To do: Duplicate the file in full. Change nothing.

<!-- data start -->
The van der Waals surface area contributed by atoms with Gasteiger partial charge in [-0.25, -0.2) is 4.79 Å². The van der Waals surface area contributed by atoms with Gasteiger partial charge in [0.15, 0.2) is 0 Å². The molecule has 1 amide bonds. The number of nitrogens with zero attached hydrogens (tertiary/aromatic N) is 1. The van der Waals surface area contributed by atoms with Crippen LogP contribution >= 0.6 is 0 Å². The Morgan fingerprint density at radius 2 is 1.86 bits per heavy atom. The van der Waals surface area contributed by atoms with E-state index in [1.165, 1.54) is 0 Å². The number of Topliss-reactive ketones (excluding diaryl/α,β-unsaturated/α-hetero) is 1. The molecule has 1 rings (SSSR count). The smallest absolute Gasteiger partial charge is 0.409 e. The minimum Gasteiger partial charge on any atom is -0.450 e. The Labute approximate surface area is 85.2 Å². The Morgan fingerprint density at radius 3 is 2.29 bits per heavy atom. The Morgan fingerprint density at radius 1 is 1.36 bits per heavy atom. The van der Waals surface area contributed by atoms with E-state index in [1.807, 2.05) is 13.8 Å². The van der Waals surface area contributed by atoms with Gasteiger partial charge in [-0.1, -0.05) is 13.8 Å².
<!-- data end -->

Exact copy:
The van der Waals surface area contributed by atoms with Gasteiger partial charge in [-0.25, -0.2) is 4.79 Å². The van der Waals surface area contributed by atoms with Gasteiger partial charge in [0.15, 0.2) is 0 Å². The molecule has 1 amide bonds. The number of nitrogens with zero attached hydrogens (tertiary/aromatic N) is 1. The van der Waals surface area contributed by atoms with Crippen LogP contribution >= 0.6 is 0 Å². The Morgan fingerprint density at radius 2 is 1.86 bits per heavy atom. The van der Waals surface area contributed by atoms with E-state index in [1.165, 1.54) is 0 Å². The number of Topliss-reactive ketones (excluding diaryl/α,β-unsaturated/α-hetero) is 1. The molecule has 1 rings (SSSR count). The smallest absolute Gasteiger partial charge is 0.409 e. The minimum Gasteiger partial charge on any atom is -0.450 e. The Labute approximate surface area is 85.2 Å². The Morgan fingerprint density at radius 3 is 2.29 bits per heavy atom. The Morgan fingerprint density at radius 1 is 1.36 bits per heavy atom. The van der Waals surface area contributed by atoms with E-state index in [1.807, 2.05) is 13.8 Å². The van der Waals surface area contributed by atoms with Gasteiger partial charge in [-0.1, -0.05) is 13.8 Å².